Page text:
Achievements, attainments, and accomplishments are something we all love! In fact, most of us would agree that there is something incredibly exhilarating about the sweet taste of victory, the celebratory sound of triumph, and the incredible sight of success. However, the reality is that most goals come at a cost and are the result of sacrifice somewhere along the way.
Now it is very tempting and attractive for all of us to rush to conversations around optimism and benedictions around hope. However, it is impossible to have biblical conversations on the culmination of hope without first theologically discussing suffering, sacrifice, and surrender. Although these topics and subjects are ones that most Christians try to avoid, it is through Christian sacrifice that liberation, victory, and hope are fully realized.
To this end Dr. Emilie Townes, who serves as dean of Vanderbilt University’s Divinity School, speaks pointedly about the culmination of our Christian hope, liberation, and the role of the church. She once stated, “Liberation is about “being on a journey, being in a movement.” It’s the process of coming into an awareness that there is a better life for people to be had. Not just for me but for all of us. The church should be part of that. And where it is not, it is not the Church.”
Hence, the Christian life is filled with ups and downs! However, we believe as the “called out by Christ” that “all things ultimately work together for our good” (Romans 8:28). Inasmuch the fifth chapter of I Peter provides for us with a road map to achieve the promises of God in the face of demonic opposition and evil obstacles. In fact, the author Peter does not dance around the fact that the devil is real and wants to see us defeated and hopeless. Peter pens in verse 8 that the Satan is our “enemy,” “prowls around like a roaring lion,” and is “looking for someone to devour.”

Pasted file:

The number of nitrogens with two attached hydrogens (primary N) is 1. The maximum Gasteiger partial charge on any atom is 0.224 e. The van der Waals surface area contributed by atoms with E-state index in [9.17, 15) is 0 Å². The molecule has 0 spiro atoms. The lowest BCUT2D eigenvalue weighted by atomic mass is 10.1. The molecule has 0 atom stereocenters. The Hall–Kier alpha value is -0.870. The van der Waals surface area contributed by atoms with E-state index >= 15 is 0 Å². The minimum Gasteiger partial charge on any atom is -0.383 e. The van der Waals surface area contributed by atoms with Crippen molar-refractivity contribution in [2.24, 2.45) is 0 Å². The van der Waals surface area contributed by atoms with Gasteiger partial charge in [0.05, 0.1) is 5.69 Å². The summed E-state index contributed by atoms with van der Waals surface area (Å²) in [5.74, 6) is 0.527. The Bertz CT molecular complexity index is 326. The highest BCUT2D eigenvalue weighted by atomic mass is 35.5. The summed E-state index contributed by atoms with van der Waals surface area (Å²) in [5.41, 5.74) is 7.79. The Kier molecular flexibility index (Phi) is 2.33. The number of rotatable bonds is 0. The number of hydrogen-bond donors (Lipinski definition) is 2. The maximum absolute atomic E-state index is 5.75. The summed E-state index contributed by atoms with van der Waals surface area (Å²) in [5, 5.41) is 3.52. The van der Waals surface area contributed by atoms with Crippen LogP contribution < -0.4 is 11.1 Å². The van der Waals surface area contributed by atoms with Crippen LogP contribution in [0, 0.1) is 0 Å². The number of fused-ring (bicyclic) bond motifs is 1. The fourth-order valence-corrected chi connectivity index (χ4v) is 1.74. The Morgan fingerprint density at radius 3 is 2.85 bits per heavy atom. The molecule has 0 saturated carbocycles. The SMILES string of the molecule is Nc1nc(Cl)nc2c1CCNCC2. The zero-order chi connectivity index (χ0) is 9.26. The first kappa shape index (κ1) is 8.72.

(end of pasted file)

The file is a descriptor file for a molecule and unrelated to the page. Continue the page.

However, in verses 5-10 Peter provides us with eight positive and concise instructions that we can live out to fully position ourselves to receive the promises of God. He states that we should: submit to the elders (v.5), exercise humility towards others (v.5), humble ourselves under God (v.6), cast all of our anxiety on Christ (v.7), be alert and of sober mind (v.8), resist the devil (v.9), stand firm in the faith (v.9), and suffer for a little while (v.10).
Furthermore, Peter gives us hope in verses 5-10 by sharing several promises of God which remind us that “it all will be worth it in the end.” In turn, learning about these godly promises helps to stay focused and hopeful. Hence, Peter states that God will fulfill the following promises: show favor to the humble (v.5), lift us up in due time (v.6), care for us (v.7), give us grace (v.10), call us to his eternal glory in Christ (v.10), restore us (v.10), and make us strong, firm, and steadfast (v.10). Therefore, you and I can maintain hope because God will not only fulfill these promises but “maintain all power” (v.11) FOREVER!
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